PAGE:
Alcatel-Lucent, Ericsson, Qualcomm’s challenge to IEEE accreditation fails
29 February 2016. By Matthew Newman and Lewis Crofts.
An umbrella organization tasked with accrediting standards bodies in the US has rejected a challenge to the reaccreditation of the Institute of Electrical and Electronics Engineers.
The dispute arose after the IEEE changed its intellectual-property policy last year, in a move that upset patent holders such as Alcatel-Lucent, Ericsson and Qualcomm.
The Executive Standards Council at the American National Standards Institute, or ANSI, issued an opinion on Thursday that turned down the appeal, according to an e-mail sent to the companies and seen by MLex.
A hearing was held on Feb. 9 in New York to review the appeal. It was brought by Alcatel-Lucent, Ericsson and Qualcomm, with support from five other companies: Fraunhofer, InterDigital, Nokia, Orange, Royal Philips and Siemens.
The decision, which can be appealed, follows criticism of IEEE’s new IP policy, which limits the ability of patent holders to obtain injunctions on patents that have become embedded in standards. The changes also require patent holders to make their intellectual property available to component makers — as opposed to only licensing it to end users — and stipulate that patent royalties or damages should be based on the “smallest saleable unit.”
Before the change took effect, both sides of the IP divide fought an intense lobbying campaign pitting those who own intellectual property integrated in standards — such as Qualcomm and Nokia — against those who, while owning patents themselves, say they rely on industry-standard patents to build products — such as Apple and Intel.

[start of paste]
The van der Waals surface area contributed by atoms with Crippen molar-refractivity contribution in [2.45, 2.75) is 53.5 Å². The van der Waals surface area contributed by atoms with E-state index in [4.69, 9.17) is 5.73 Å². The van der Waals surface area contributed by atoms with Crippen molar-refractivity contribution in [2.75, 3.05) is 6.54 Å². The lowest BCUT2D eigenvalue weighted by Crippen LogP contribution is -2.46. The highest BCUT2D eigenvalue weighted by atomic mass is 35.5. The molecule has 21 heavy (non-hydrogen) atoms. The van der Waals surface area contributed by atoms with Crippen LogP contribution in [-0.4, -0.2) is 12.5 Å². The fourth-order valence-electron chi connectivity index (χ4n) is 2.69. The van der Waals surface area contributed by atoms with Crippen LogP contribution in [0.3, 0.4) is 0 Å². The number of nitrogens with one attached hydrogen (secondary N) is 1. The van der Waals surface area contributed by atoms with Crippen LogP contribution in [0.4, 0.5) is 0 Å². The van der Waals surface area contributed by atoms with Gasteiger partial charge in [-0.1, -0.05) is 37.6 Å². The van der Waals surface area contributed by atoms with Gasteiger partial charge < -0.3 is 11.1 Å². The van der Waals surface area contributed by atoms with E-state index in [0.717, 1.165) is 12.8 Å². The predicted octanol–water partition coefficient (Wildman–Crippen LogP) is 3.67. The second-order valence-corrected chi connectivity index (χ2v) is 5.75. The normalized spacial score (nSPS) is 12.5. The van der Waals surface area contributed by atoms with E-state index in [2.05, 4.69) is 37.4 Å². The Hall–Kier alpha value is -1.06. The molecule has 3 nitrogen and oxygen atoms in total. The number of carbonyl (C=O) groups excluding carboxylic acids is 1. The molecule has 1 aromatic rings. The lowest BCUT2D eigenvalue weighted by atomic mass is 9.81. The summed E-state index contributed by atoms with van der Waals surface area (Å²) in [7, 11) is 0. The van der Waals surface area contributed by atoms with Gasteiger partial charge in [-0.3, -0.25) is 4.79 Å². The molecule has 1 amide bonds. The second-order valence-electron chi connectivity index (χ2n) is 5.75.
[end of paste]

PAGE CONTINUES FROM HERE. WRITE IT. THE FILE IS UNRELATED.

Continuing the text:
Last year, more than a dozen technology companies — including Apple, Cisco Systems, Intel, Microsoft, Samsung and Verizon — and a group of prominent antitrust and patent law professors advocated for IEEE’s policy change. The US Department of Justice chose not to oppose the new policy on antitrust grounds.
“It’s gratifying that the Executive Standards Council saw through the various arguments made by the companies that launched the appeal,” Gil Ohana, director of antitrust policy at Cisco, said in an e-mailed statement today. “Hopefully those companies will now reconcile themselves to the updated patent policy, which enjoyed broad support at all levels of IEEE, and which ANSI has now upheld twice.”
Following IEEE’s policy change, Ericsson said it wouldn’t license its technology for a high-speed WiFi standard under the near terms. Qualcomm has also declined to adopt the policy, saying it will offer its patents through a subsidiary grandfathered under the old policy.
Companies have until March 17 to contest the decision at the ANSI Appeals Board.